A portfolio can help you to organize and showcase your professional growth in ways that make you more competitive for the next step in your professional life (whether it be a job related to SLS, graduate study, or perhaps some other next step).
Your professional portfolio can be a hard-copy set of files that you keep in a box or file cabinet, or it can be an electronic portfolio. We strongly encourage you to develop an electronic portfolio, not just because it can look great, but also because it allows easy access for a potential employer or graduate selection committee — they merely have to click on a link that you provide.
Here are a few samples of a range of personal styles and contents included in professional electronic portfolios that current students and alumni prepared in the capstone course (SLS 485: Professionalism in SLS). (Note that consent was given for sharing these portfolios.)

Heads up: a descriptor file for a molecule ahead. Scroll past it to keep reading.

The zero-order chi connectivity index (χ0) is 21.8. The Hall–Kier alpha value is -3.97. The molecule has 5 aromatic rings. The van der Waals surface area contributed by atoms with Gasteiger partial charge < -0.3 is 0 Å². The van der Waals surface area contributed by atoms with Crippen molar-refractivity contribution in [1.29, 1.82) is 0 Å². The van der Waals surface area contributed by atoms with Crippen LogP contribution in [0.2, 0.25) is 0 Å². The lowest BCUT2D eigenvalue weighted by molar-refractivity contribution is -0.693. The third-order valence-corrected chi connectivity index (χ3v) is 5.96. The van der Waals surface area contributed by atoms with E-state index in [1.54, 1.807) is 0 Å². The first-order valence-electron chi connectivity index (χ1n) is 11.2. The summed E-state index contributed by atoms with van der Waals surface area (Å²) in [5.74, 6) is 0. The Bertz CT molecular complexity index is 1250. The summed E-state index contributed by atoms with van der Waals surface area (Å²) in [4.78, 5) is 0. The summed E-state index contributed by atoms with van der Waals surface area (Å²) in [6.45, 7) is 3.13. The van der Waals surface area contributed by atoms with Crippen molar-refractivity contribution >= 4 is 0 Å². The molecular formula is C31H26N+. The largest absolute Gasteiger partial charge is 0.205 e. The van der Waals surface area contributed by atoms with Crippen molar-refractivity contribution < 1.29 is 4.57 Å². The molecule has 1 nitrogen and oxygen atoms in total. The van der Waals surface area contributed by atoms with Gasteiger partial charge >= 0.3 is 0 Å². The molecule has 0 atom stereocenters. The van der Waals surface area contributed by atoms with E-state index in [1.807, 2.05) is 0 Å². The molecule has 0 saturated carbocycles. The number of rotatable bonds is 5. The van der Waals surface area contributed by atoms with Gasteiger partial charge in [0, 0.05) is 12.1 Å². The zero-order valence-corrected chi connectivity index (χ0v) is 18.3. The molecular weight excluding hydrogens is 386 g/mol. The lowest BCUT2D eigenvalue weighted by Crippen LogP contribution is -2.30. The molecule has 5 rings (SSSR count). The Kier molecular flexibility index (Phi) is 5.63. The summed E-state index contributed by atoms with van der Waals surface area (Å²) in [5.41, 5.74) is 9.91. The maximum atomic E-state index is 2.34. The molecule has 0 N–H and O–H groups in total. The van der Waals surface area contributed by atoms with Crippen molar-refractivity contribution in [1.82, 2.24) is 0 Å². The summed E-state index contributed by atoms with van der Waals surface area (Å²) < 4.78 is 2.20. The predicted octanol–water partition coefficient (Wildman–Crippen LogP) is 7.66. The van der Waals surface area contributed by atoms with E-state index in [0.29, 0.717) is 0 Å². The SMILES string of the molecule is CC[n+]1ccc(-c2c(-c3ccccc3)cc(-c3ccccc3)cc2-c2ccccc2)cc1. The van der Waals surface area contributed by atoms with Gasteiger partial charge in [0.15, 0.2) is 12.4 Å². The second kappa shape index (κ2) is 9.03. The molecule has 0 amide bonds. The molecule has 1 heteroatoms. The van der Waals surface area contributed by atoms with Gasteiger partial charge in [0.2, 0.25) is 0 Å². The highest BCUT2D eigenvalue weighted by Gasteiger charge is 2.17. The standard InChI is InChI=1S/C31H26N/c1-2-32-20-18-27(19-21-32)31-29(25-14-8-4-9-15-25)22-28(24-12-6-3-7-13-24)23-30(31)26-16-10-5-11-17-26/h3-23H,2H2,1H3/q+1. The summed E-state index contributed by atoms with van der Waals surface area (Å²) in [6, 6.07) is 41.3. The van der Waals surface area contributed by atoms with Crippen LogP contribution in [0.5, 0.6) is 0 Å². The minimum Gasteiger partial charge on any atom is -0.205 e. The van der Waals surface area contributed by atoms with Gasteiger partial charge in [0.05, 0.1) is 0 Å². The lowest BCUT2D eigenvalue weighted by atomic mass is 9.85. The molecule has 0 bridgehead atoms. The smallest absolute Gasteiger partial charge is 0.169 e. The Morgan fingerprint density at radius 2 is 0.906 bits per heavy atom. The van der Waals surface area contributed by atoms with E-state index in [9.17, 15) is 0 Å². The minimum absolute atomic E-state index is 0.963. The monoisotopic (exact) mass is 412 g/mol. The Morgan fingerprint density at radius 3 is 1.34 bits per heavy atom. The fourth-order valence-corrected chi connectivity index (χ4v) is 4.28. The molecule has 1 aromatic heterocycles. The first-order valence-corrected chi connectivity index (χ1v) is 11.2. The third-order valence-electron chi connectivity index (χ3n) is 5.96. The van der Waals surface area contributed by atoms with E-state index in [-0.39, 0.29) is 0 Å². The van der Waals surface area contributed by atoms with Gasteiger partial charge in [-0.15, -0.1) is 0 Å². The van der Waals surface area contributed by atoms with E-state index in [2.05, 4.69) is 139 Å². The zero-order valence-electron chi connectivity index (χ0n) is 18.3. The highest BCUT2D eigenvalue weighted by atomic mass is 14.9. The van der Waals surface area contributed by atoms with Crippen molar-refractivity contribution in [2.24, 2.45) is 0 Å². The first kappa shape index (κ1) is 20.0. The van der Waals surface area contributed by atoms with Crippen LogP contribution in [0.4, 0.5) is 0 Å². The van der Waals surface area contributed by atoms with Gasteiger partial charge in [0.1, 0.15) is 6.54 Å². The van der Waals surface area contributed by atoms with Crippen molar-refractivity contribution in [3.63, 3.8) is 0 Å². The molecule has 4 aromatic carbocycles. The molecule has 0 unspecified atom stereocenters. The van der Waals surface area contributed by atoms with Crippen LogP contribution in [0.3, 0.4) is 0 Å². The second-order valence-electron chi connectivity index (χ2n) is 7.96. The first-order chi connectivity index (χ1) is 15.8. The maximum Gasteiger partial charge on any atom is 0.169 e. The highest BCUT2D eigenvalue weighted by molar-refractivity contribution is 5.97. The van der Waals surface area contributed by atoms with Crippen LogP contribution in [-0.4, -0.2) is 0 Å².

- Max Ida: http://maxida.weebly.com/
- Ji Eun Lee: http://jieunleeportfolio.weebly.com
- Ryan Locke: http://rlocke.weebly.com/
- Lennie Mangayam: http://lenniemangayameportfolio.weebly.com
- Stacie Nomura: http://sjwnomura.weebly.com/
- Morgan Pajo: http://mhpajo.weebly.com/
- Karen Remular: http://seonnyeo.weebly.com/
- Chelsea Singlehurst: http://chelseasinglehurst.weebly.com/
- Kaan Ustun: http://www.kaanswebsite.weebly.com
Organizing your materials for your portfolio
If you major in SLS, you’ll make your own portfolio in the capstone course. For hints on how to prepare for creating your portfolio, download this Guide to Professional Portfolios (a PDF file).